The History of Plastic Injection Mold Making
The manufacturing process of plastic goods has come a long way since the first plastics were synthesized during the industrial revolution. One vitally important part of the process, the production of accurate molds to shape plastics into almost any thinkable form, has also developed and changed considerably.
The Development of Plastic
The word plastic is derived from the Greek word plastikos, which means both “able to be molded” and “pertaining to molding”. Hence, the word was in use long before plastic, as the synthesized material known today, was around. The very word we use to refer to plastic, points back to how capable it is of being molded into various shapes.
Charles Goodyear’s discovery of the vulcanization to process rubber, greatly helped to further the development of plastics as we know them today. So much so that, four years before Goodyear’s death in 1860, Alexander Parkes had already developed what is considered to be the first man-made plastic, Parkesine. Parkes patented this discovery in 1862.
Parkesine was easy to mold, but unfortunately the material was also highly flammable and expensive to produce.
This discovery – that later developed significantly, and that still continues to develop today – was the first step towards the modernization of molds. Plastic soon became one of the most versatile and easily molded materials available, able to produce an incredibly wide variety of everyday goods.
When the first plastic injection molds were made that could easily mass produce goods, there was an estimated 18,000 materials available for injection molding. Today, the amount of new polymers used for the plastic injection molding process is estimated to expand with approximately 750 new polymers yearly.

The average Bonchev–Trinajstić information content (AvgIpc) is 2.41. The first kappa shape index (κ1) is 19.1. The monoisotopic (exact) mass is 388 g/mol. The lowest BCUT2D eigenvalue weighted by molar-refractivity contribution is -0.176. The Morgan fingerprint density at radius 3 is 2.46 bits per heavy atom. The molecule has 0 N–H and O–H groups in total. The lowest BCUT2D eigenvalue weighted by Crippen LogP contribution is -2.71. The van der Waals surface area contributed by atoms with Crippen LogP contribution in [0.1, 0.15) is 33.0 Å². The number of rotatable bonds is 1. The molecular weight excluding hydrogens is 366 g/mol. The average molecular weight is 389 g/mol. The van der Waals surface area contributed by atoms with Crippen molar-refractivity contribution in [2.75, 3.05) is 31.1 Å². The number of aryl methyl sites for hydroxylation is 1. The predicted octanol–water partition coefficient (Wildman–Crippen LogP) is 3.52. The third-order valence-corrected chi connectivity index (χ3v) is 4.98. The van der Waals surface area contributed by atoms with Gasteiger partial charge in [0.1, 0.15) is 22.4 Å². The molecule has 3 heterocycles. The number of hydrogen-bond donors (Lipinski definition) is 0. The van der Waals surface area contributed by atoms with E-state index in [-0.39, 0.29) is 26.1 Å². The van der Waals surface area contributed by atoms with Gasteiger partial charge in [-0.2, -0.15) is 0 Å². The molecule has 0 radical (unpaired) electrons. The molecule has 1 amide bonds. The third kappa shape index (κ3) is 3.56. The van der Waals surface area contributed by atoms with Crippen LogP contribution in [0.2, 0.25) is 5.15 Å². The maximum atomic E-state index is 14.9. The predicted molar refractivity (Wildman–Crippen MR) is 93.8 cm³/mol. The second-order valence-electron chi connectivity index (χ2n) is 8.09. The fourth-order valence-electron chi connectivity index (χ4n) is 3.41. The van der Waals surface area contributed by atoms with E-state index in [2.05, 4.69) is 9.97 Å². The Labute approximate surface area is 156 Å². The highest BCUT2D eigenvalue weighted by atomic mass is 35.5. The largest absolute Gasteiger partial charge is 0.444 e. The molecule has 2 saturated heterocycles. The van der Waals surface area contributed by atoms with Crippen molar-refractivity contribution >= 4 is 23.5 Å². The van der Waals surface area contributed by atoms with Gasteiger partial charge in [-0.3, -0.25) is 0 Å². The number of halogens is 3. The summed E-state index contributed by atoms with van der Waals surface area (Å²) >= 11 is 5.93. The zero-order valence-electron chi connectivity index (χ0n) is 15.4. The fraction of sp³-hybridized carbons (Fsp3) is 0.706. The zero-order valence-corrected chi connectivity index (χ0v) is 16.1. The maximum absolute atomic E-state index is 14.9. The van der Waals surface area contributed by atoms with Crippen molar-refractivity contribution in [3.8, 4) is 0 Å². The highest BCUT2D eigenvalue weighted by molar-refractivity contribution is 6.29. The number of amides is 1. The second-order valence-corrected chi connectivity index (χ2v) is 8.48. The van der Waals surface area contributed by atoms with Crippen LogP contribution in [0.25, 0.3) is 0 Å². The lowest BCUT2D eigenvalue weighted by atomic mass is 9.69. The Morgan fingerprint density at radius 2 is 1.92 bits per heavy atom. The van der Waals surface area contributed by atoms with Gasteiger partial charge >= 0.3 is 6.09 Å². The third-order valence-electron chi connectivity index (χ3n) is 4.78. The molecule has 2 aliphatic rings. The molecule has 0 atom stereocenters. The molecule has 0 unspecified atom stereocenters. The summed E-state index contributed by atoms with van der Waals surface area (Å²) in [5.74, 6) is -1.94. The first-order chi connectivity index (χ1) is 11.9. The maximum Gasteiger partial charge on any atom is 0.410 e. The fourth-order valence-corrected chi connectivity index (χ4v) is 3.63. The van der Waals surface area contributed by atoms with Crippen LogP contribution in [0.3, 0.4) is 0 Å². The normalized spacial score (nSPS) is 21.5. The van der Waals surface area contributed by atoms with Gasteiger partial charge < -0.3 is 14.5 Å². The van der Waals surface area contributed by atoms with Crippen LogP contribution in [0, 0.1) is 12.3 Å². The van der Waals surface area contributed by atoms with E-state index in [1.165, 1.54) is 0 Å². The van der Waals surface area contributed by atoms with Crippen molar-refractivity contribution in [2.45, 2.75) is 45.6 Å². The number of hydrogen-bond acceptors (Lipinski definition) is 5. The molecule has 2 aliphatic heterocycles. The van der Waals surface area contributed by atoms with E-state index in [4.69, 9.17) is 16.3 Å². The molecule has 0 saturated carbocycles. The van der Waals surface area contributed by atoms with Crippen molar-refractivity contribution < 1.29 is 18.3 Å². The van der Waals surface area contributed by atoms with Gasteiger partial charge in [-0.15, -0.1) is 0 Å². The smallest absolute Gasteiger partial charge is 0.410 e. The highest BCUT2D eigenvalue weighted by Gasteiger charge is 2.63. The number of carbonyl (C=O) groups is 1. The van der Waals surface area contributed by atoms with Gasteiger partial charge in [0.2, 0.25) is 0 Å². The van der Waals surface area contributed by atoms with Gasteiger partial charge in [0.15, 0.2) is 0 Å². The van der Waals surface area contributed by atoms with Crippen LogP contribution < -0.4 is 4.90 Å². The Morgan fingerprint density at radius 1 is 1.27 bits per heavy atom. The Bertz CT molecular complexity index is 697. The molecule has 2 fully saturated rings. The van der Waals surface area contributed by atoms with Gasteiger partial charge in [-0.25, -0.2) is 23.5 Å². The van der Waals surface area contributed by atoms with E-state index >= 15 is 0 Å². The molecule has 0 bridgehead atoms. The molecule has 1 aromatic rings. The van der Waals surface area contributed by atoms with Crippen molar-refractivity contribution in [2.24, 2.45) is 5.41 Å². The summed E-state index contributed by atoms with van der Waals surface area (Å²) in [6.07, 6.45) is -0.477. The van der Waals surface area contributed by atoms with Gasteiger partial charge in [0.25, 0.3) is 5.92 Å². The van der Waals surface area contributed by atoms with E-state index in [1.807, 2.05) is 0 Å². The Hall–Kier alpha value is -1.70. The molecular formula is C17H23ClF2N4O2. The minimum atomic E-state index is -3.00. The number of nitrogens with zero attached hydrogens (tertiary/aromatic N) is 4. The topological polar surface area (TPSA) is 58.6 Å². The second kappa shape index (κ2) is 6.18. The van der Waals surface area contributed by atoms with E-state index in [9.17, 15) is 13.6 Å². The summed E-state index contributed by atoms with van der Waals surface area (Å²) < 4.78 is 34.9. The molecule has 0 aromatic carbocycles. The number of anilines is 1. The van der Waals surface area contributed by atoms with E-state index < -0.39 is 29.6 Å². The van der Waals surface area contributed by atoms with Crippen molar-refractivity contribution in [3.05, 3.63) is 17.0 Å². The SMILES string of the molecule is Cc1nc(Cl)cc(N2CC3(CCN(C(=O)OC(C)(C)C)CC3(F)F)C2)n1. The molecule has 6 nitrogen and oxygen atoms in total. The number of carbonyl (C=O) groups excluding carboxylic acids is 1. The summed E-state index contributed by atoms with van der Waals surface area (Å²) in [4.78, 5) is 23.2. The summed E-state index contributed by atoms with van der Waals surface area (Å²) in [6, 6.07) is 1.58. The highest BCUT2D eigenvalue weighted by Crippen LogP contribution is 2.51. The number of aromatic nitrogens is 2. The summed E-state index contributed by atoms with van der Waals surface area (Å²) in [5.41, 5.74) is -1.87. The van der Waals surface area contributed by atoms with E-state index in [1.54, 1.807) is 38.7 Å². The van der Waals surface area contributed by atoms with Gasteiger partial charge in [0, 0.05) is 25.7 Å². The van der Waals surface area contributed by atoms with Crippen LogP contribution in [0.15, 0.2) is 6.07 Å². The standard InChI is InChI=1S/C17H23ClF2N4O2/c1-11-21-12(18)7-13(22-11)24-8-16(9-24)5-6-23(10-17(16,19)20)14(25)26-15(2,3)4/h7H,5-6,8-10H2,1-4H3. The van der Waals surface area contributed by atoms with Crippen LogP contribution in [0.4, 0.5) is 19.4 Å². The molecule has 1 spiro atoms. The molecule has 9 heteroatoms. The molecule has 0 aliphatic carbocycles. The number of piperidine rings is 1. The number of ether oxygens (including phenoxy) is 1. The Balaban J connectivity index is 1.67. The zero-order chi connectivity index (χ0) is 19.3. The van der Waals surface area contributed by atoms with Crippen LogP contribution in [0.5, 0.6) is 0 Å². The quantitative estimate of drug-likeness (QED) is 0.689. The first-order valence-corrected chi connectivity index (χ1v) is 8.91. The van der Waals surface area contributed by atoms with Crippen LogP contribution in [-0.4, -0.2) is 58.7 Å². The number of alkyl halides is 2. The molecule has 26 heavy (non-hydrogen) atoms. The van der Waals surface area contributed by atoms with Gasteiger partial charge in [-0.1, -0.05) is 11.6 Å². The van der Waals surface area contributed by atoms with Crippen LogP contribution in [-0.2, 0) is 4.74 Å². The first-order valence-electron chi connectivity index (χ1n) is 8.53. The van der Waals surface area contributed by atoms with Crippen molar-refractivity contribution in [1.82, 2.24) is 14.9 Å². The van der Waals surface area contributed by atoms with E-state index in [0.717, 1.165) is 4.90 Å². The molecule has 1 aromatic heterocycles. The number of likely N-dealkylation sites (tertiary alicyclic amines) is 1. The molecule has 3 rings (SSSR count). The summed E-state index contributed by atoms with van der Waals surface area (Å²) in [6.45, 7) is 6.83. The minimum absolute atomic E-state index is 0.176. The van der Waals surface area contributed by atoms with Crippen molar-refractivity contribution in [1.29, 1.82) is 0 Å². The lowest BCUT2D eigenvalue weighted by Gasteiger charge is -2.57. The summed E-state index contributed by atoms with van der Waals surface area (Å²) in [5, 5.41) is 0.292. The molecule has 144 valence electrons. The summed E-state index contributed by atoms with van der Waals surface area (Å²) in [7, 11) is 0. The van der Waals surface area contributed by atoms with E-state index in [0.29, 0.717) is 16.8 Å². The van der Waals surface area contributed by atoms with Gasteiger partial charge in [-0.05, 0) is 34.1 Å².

The Rise of Plastic Injection Mold Making
In 1872, American inventor, John Wesley Hyatt and his brother Isaiah, patented the first injection mold. It was a very simple machine compared to what would later follow. Working by means of a hypodermic needle and a plunger, which injected plastic through a cylinder into a mold.
Although this invention wasn’t very widely used to mass produce everyday goods, things that had previously been made with materials such as ivory, were now mass-produced by molding plastic. Billiard balls, dice and piano keys were among some the first items that could now be manufactured using this discovery.
German chemists, Arthur Eichengrün and Theodore Becker, further expanded on this discovery . In 1903 they invented the first soluble forms of cellulose acetate. The substance was later made available in a powder that was easy to mold using injection molding processes.
In 1919, Eichengrün went on to develop the first injection molding press. And in 1939 he patented the molding of plasticized cellulose acetate.
Mass Production Through Injection Molding
During World War II, demand for new technologies in various fields, like aviation and transportation, greatly increased. Plastic injection mold making was another field of technology that expanded during this time because of a high demand for inexpensive, mass-produced goods.